How do I Develop iOS Code for Standard and Retina Devices?
This lesson describes fundamental principals to consider when developing software for iOS devices that have either standard or retina displays. Screen captures and a sample stack are provided that run on both standard and retina iPhones.
The approach to developing software for both standard and retina display iOS devices depends very much on the application you are developing. It may be sufficient to develop for standard resolution and then scale the application to the retina display resolution. Other applications may rely on the retina display to provide the best user experience and may have to be scaled down to work on a standard resolution iOS device.
This lesson looks at some ways to provide functionality that displays information on both, standard and retina display iOS devices. In particular, we look at scaling fonts, button controls and graphic objects. We use a standard resolution image to highlight the quality difference between both display resolutions. In particular, diagonal and curved lines visibly take on a stronger step charactersistic in the image, as it is scaled up.
Note: This stack is best tested on an iPhone 4 or later.
We create a LiveCode application that allows us to probe the screen resolution, scale to logical or pixel resolution and scale controls, depending on the screen resolution.
Button Get Resolution returns the resolution of the device in a popup dialog. If this resolution is 320,480, then your device is a standard resolution iPhone and this test stack does not provide any visible functionality. If the resolution is 640,960, then the remaining buttons allow you to perform resizing operations.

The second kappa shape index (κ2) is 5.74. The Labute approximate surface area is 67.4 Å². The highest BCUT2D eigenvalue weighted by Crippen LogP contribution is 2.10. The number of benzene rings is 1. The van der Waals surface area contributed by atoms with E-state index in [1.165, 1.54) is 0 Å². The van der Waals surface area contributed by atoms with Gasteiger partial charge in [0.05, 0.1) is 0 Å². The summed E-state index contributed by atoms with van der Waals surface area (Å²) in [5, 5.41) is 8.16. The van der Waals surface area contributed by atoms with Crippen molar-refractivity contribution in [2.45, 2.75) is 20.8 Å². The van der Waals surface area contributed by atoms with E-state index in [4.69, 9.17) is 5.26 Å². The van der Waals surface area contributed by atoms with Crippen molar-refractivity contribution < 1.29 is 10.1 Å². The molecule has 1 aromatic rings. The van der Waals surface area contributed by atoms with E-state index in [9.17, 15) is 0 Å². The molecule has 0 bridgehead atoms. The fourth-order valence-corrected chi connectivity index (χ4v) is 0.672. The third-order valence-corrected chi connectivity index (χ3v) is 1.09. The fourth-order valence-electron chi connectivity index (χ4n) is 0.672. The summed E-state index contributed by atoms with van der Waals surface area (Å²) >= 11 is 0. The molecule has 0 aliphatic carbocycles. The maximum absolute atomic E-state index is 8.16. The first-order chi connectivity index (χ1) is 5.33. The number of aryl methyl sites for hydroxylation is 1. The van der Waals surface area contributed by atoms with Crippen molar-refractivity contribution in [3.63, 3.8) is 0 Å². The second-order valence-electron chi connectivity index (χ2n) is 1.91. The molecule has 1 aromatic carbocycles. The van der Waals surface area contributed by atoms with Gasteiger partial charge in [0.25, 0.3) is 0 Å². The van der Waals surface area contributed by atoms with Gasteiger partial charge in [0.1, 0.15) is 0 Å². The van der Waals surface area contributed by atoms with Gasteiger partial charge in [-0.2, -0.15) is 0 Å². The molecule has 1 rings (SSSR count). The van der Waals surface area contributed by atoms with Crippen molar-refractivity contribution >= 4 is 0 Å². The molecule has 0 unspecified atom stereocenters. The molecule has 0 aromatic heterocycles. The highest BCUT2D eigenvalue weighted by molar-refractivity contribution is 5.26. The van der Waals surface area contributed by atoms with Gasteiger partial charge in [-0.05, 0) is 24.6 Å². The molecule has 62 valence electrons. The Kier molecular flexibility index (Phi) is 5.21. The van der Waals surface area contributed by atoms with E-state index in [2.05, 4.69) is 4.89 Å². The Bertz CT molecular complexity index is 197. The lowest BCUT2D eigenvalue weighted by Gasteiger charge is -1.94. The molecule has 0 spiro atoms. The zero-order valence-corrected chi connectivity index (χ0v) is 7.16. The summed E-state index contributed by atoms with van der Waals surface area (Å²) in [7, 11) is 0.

Using Pixel and Logical Resolution
The easiest approach to developing software for both, standard and retina iOS devices is to scale a standard resolution application to a retina resolution using the iphoneUseDeviceResolution command. Although the easiest, the information displayed on the retina display mirrors the information that is displayed on the standard resolution. Step formation occurs on all aspects of the data displayed on the stack. This inclues the buttons, the text, the graphic and the image.
The benefits of this approach are a low development effort to make your application work on both device resolutions and the reduction in resource bloat that occurs when including multiple scale image, that may be needed for standard and retina displays.
Select the button Use Pixel Resolution to test the results of this approach.
Scaling the Controls
Scaling the controls to the appropriate resolution provides an approach that allows data to be displayed at an optimal resolutions for both the standards and retina resolution. Use the Scale Controls button to test the performance of this approach. You notice that the buttons and the text are less pixalated. The graphic also has smoother lines compared to the green test image that is scaled. In order to display the green image in an optimal retina resolution, you would have to provide an image that has the double resolution, compared to the green image that is currently displayed.
There are many ways by which to implement applications that run on standard and retina display iOS devices. The approaches shown here provide basic concepts to consider when you develop your application. There are benefits and tradeoffs in most approaches and the type of application you are developing dictates the approach that is most suitable for you.
Note: Apple support a particular naming convention that distinguishes between standard and retina resolution images. An image displayed at standard resolution may be called "image.png". The equivalent retina display image would be called "firstname.lastname@example.org".